Weekly Sportfishing Rundown
31 Jul 2015

Decent weather has offered some good opportunities to get out on the water lately. Both inshore and offshore offshore prospects are providing anglers some decent catches recently.

Inshore, cobia get the thumbs-up again this week. Good numbers of solid keepers are keeping most cobia hunters content, with many fish ranging in the 40 to 60-pound class. Pairs and small pods of fish are becoming more common in open water as well as on structure. Chummers continue to battle sharks and rays on the lower Bay shoals, with scattered catches of cobia for patient anglers. Big red drum are also roaming in many of these same locations, providing good action for casters, while a few interested anglers are still picking away at reds from the shoals lining the Eastern Shore via bottom fishing.

Flounder action is still steady in the Bay recently, but the hottest action is still happening on coastal and deeper structures. Both the Tower Reef area, and the Triangle wreck area are productive lately, with most flatfish stretching up to around 23-inches. In Bay waters, anglers drifting with strip baits and minnows are finding some nice fish at the Cell, the Hampton Bar, and the Thimble Shoal Channel. Plenty of keepers are taking bait, with several fish pushing near 8-pounds in the mix. Those dropping live bait and jigs on lower Bay structures are also finding nice fish along the CBBT near the 2nd, 3rd, and 4th islands, as well as the High Rise. Within Lynnhaven and Rudee Inlets, flounder enthusiasts are finding fewer keepers, but those working for their catches are finding fish ranging to 21-inches.

Croaker are everywhere, with the bigger hardheads now moving into lower Bay waters. The biggest fish are coming from the deeper areas north of the 3rd island of the CBBT, the MMBT, Back River Reef, and the Cell, with many fish ranging to over a pound. Anglers fishing Oyster are still filling coolers from the back waters. Spot are hitting within Rudee, Lynnhaven, and Little Creek Inlets on bloodworms, along with scattered puppy drum, which are responding to jigs, grubs, and cut bait. Some roundhead are also still coming from off the concrete ships.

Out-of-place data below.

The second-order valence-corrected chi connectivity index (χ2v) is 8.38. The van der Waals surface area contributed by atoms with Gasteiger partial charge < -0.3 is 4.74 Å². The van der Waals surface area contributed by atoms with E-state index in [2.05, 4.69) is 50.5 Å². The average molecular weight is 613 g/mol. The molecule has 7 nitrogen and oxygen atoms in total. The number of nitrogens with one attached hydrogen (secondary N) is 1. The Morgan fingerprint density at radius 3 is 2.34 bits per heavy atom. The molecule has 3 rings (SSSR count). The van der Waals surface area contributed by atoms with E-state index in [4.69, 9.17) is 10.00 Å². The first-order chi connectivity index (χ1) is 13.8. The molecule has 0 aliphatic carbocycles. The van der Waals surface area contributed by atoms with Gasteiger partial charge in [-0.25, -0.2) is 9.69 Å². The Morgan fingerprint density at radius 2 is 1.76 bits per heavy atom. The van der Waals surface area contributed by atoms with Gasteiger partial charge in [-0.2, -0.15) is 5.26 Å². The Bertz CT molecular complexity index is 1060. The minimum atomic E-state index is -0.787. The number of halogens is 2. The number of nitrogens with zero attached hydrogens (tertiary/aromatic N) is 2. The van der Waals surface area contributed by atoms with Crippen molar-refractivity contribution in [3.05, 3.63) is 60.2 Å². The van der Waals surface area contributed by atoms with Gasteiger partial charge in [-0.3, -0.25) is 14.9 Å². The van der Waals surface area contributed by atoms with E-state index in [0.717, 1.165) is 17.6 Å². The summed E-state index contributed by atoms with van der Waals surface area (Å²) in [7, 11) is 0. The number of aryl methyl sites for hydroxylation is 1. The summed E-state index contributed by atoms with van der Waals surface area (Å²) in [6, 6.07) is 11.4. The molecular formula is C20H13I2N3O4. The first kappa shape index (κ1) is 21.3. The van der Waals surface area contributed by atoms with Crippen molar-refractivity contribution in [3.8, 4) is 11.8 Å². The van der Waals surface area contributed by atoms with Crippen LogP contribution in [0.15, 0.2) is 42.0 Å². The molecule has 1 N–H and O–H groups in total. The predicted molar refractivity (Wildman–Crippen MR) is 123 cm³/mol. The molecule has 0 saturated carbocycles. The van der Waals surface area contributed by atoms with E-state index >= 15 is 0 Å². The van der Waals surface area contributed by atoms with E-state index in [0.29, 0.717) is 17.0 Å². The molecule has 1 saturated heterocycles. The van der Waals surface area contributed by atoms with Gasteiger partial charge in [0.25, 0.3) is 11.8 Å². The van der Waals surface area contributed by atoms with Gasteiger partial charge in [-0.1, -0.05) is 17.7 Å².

According to the folks at the Virginia Beach Fishing Center, the Spanish mackerel fishing along the coastal Virginia Beach is still very good. In general, the fish are on the larger side, with many pushing to over 2-pounds in water ranging from 18 to 40 feet. Plenty of Taylor bluefish are also around. King mackerel made a low-key introduction along the coast of Virginia this summer, with a few hook-ups and landings so far this season. These elusive fish will continue to provide opportunities for action into the fall. A good number of sharks, especially black tips, are still sniffing out chum slicks in coastal and lower Bay waters, with some of these beasts pushing to over 6-feet.

Interest in spadefish is fading, but fish averaging to around 6-pounds are still available along the northern span of the CBBT, the four artificial islands, and many inshore structures. Itís been a great sheepshead year, as nice fish continue to strike at crab, clam, and fiddlers presented along the pilings and tubes of the CBBT. Big trigger fish are also active around these same areas, with catches pushing to over 4-pounds occurring near the 2nd island this week.

Tarpon continue to mystify anglers out of Oyster. Intel of actual catches is hard to come by since these anglers tend to stay quiet.

Amberjack are still circling many offshore wrecks, and they are available at the Southern Towers. Deep dropping is still decent off Virginia, with good catches of big blueline tilefish, black bellied rosefish, and seabass common lately.

The billfish action offshore continues to heat up. Although there are a few slower days mixed in, multiple white marlin releases, and scattered blue marlin and sailfish have been the norm recently. This trend should improve over the next weeks. Gaffer and bailer dolphin are plentiful around the Canyon lately, while a few wahoo and some nice big eye tuna catches are making things interesting.

 
 
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